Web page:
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LAboomer52 Apr 9, 2011 7:40 AM

Chapmans thread was awesome Ethereal, so glad we still have that building in a state of some dignity. GaylordWilshire posted Hattem's Market on Vermont back in November
with excellent then and now pics.

Here is Hattem's on Vermont opening night 1931.(don't think I saw these here yet)

and Hattem's on Western Opening night 1927

The interiors of these stores are amazing. Wonder how late they stayed open?

gsjansen Apr 9, 2011 10:13 AM


check out counters at the hattem's on vermont 1931
Source: LAPL

Bakery counter
Source: LAPL

an art deco waterfall is not exactly a safeway type shopping experience
Source: LAPL

a closeup of the waterfall
Source: LAPL

i don't know about you, but when i hear the trickling sound of constatnt water, i need to go to..............................the lounge
Source: LAPL

the fish and meat counter
Source: LAPL

and don't forget, easter is just around the corner, so stock up on your produce holiday needs at hattem's!
Source: LAPL

at some point in the early 40's the hattem's on vermont became an allen and huck market. I wonder if they kept the amazing interior design?
Source: USC Digital Archives

gsjansen Apr 9, 2011 1:54 PM

some more noirish car crash fun!

beverly and van ness
Source: USC Digital Archive

if you think that's bad, you should see the other guy......................the other guy
Source: USC Digital Archive

jefferson and figueroa 1951...................did someone call for a cab?
Source: USC Digital Archive

la cienega freeway 1952
Source: USC Digital Archive

if you think that's bad, you should see the other guy........................the other guy
Source: USC Digital Archive

not the kind of other guy you want to get into an accident with..............pch and malibu road 1951.....doh!
Source: USC Digital Archive

north main street bridge over the los angeles river 1952
Source: USC Digital Archive

olympic and grand 1951.......missed the car park by just that much........
Source: USC Digital Archive

109th and figueroa 1951..............remember safety!......(they seem to have forgot!)
Source: USC Digital Archive

Pasadena freeway 1955
Source: USC Digital Archive

an overhead view of the accident looking back towards new chinatown
Source: USC Digital Archive

GaylordWilshire Apr 9, 2011 4:43 PM


gs: That was heady... major carnage, no doubt human as well as automotive. I especially love that first shot with the Lincoln--at least its driver had the decency to take out only one semaphore. And then I noticed the park in the picture.... Street View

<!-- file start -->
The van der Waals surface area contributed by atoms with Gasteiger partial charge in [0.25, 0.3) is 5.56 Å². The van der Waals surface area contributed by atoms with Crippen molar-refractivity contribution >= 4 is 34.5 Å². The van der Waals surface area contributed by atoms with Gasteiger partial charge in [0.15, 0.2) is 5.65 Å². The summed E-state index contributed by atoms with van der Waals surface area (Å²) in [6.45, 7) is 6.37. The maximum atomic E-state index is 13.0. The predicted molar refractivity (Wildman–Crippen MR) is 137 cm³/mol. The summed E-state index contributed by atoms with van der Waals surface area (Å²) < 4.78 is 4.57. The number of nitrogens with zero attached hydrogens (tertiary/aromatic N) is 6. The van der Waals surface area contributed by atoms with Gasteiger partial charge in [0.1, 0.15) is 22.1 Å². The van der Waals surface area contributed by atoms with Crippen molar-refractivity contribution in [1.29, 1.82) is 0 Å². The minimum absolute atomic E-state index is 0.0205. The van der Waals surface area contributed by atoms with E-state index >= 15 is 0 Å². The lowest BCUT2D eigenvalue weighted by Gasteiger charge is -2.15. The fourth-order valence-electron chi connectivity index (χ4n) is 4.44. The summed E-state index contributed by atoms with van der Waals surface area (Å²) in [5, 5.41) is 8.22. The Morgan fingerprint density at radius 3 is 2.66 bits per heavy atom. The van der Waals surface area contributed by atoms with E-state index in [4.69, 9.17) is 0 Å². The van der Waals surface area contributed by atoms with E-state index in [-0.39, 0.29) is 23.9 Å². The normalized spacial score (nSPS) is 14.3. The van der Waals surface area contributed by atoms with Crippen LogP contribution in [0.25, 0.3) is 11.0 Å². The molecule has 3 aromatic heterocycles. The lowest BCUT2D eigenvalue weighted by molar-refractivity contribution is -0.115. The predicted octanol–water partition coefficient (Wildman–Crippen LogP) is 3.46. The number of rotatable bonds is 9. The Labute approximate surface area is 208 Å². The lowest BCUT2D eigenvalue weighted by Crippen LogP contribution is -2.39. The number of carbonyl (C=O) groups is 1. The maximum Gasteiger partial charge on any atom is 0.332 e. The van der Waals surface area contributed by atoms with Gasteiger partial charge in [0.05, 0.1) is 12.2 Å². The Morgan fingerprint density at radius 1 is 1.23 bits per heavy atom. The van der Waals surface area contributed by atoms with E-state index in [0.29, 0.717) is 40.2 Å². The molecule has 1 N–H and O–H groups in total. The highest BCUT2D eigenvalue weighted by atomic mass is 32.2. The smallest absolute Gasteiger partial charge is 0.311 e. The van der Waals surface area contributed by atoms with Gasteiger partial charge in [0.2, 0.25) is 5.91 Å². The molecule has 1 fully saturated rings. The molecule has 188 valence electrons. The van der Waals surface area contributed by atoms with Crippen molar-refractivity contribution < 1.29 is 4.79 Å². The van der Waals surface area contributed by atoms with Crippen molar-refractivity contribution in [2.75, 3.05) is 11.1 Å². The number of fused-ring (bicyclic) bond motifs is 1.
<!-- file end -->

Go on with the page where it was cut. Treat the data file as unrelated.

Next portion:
"I moved into Robert Burns Park. I stole some blankets from a Goodwill box and slept in an ivy patch for three weeks.... It was fall '68. I met a freak at the Hollywood Public Library. He told me about Benzedrex inhalers.... You weren't supposed to swallow the wads and fly on righteous ten-hour highs.... The high was gooooood. It was brain popping and groin-grabbing.... I... started to think that outdoor living wasn't that bad... [but] forgot to factor rain into my outdoor-life equation.... I found a deserted house at 8th and Ardmore and moved in...." --James Ellroy in what I think is his best book, My Dark Places.

All three apartment buildings in the Beverly and Van Ness crash shots still stand, including the one whose lawn provided the final resting place for the Lincoln and the semaphore it took out: Street View

Los Angeles Past Apr 9, 2011 8:55 PM

"Normal Hill Center"?
Here's an interesting post card of the Normal School that I found on eBay last week. What's interesting was the notation written on the reverse.

ethereal_reality Apr 10, 2011 12:21 AM

Great recent posts everyone...Laboomer52..sopas_ej..gsgansen...and of course Gaylord. :)

Scott, the 'State Normal School' photo with the inscription on back is quite interesting.
Like you, I've never heard of a 'Normal Hill Center'. Isn't it great to find small clues like this when you least expect it.

Recently I have found a few photos and negatives on ebay.

below: A negative showing the Times Building among others.

below: Details of the above negative.

An early school located at Manchester Avenue and Avalon Blvd.

below: The flip side (I changed it to B/W for easier reading).

Manchester and Avalon

South Park School
I knew of this as the Green Meadows School.

Katie Nissen 3rd from the right back row.

(My mother)

below: An early photograph from a studio in Los Angeles.
It seems odd that the photographer's wagon can be seen behind the subject of the photograph.

below: A photograph of the beginning of a fire at Ocean Park.

below: Details

MichaelRyerson Apr 10, 2011 12:52 AM

'A Year of Sacrifice'?

LAboomer52 Apr 10, 2011 9:20 AM

Pierlight on the water